Five visionaries who changed the path of the oilsands industry, and the wall over which the sixth must climb.Photo: Karl Clark
This article appears in the September 2010 issue of Oilsands ReviewBy Peter McKenzie-Brown
Oilsands development continually hits a wall of some kind, and obstacles to development seem insurmountable. However, at critical times in the history of the oilsands, a visionary leads the charge over the wall and an important new stage of development takes place. This is the idea behind an excellent presentation titled “Visionaries – Climbing the Wall” given by Dr. Clement Bowman. The present commentary develops that idea, but mostly uses different historical resources.
By the 1920s it was clear that the sands are not underlain by a huge pool of light, source oil. The oilsands are just what they appear to be: huge deposits of sand saturated with thick, gunky bitumen. Encouraged by government, some entrepreneurs tried paving roads with the stuff. No luck; now what?
Enter a research chemist Bowman’s first visionary. With tremendous determination and limited support from the newly fledged Alberta Research Council, his employer, between 1923 and 1930 Clark developed and demonstrated the bitumen extraction process which, with some tweaks, is in use today in oilsands mines. His work made it clear that oil can be extracted from the sands. His name was Karl Clark.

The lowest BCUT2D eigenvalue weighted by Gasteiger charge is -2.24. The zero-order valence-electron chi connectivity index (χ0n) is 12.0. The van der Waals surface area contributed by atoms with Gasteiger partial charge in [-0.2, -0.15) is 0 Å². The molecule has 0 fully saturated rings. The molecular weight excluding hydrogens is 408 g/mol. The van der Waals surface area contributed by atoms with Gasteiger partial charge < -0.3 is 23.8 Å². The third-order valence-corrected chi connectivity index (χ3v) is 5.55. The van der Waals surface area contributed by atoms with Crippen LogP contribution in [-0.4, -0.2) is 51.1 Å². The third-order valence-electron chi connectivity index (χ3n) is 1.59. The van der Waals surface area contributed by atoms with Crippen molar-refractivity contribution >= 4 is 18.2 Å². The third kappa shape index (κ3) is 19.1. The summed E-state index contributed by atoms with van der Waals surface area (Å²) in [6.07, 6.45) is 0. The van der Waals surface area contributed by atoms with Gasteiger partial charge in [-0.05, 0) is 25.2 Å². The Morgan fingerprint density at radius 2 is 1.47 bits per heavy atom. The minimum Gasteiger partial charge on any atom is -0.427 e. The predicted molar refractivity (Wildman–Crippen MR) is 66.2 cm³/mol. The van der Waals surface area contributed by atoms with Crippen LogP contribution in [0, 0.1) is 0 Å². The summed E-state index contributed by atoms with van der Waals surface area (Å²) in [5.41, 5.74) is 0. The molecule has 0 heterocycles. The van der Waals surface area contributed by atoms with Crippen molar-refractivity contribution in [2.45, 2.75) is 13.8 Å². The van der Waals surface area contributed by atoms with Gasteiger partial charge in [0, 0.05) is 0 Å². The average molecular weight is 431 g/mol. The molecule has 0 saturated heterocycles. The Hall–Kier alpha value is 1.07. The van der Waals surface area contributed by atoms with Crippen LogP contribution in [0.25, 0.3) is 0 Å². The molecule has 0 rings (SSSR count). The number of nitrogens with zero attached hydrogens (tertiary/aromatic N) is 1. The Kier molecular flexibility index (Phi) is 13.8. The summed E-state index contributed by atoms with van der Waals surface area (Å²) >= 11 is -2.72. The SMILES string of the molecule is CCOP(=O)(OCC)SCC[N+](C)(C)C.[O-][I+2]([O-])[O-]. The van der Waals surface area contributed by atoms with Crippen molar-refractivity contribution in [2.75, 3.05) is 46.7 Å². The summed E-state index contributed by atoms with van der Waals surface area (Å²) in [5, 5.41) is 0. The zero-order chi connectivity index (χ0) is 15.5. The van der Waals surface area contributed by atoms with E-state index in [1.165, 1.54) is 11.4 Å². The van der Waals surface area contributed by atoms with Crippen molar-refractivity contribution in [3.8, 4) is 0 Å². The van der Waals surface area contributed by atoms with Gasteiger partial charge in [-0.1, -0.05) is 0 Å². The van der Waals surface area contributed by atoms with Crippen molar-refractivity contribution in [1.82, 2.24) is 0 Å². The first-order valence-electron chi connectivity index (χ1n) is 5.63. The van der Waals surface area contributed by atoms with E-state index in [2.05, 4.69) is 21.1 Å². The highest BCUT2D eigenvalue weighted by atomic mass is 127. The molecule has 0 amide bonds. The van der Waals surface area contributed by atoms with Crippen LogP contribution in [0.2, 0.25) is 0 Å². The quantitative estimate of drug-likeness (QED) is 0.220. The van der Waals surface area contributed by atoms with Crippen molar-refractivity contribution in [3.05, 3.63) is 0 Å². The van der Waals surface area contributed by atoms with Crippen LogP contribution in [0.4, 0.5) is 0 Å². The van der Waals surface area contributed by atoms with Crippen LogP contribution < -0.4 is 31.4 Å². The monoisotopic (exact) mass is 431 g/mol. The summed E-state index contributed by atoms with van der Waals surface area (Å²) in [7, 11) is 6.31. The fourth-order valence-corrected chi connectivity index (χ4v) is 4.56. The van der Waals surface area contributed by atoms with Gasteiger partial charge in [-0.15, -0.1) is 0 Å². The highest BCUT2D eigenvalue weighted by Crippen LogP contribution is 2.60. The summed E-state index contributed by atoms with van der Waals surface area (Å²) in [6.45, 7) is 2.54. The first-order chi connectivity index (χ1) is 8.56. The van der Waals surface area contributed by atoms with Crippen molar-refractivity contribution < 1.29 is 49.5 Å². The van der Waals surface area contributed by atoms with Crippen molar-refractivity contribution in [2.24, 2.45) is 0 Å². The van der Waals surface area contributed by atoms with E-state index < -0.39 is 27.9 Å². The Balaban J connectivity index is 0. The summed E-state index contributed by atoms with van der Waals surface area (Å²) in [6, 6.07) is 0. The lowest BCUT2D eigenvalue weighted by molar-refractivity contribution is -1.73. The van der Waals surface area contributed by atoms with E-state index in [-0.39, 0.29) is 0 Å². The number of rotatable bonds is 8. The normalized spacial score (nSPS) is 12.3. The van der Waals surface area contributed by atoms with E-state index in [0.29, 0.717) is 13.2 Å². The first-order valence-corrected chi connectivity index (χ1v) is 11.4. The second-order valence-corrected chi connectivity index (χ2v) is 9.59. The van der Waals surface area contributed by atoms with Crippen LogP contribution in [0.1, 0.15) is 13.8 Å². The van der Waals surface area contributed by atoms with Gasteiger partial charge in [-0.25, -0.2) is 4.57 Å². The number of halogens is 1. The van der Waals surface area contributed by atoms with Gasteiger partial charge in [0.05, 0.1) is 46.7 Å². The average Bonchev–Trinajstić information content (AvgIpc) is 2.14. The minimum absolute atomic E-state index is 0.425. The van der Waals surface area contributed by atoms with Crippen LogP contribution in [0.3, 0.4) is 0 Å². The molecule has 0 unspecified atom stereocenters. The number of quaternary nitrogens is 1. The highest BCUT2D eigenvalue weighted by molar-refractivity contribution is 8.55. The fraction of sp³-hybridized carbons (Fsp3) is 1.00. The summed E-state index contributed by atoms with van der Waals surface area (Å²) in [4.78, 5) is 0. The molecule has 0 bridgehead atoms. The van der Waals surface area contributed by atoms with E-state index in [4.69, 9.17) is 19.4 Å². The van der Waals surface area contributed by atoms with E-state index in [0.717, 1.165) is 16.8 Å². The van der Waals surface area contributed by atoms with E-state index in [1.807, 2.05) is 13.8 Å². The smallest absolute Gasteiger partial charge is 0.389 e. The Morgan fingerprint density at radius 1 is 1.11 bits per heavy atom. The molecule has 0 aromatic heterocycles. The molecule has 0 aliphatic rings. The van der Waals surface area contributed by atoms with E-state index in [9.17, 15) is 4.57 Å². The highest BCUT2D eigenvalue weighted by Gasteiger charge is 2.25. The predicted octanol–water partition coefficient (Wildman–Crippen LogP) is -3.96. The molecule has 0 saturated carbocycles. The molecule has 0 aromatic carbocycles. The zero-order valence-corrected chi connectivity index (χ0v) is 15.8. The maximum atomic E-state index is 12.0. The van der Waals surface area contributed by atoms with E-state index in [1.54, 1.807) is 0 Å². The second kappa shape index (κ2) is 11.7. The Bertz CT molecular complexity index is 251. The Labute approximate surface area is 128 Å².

Over the next two decades a few small projects began producing. They were not commercially successful, however, and didn’t use Clark’s extraction process. Each was eventually destroyed by fire. After the Second World War there was no commercial interest in this intractable resource – especially after the 1947 Leduc discovery, which made it clear that large reservoirs of light oil were available in the province.
Despite the legacy of failed commercial efforts, a Canadian politician became the next visionary. He arranged for the province to commission the Bitumount demonstration plant using Clark’s hot water process, and had the entire legislature visit the plant in 1949. He also commissioned an independent evaluation by Sidney Blair – an oilsands expert who began his oilsands career as Karl Clark’s research assistant. Blair concluded that the oil sands were “a commercially viable source of crude oil that could compete on the world market.” The visionary’s name was Ernest Manning, Alberta’s longest-serving premier.
The industry acquired additional oilsands properties and undertook experiments in mineable oilsands development in the 1950s and 1960s. For his part, Manning maintained a life-long belief in the importance of the sands to Canada.
In the 1960s, Alberta announced that it would only approve small oilsands projects. Light oil production was still growing, and the province didn’t want too much competition between oilsands and conventional oil. The province’s insistence on small-scale projects led to thin private sector support.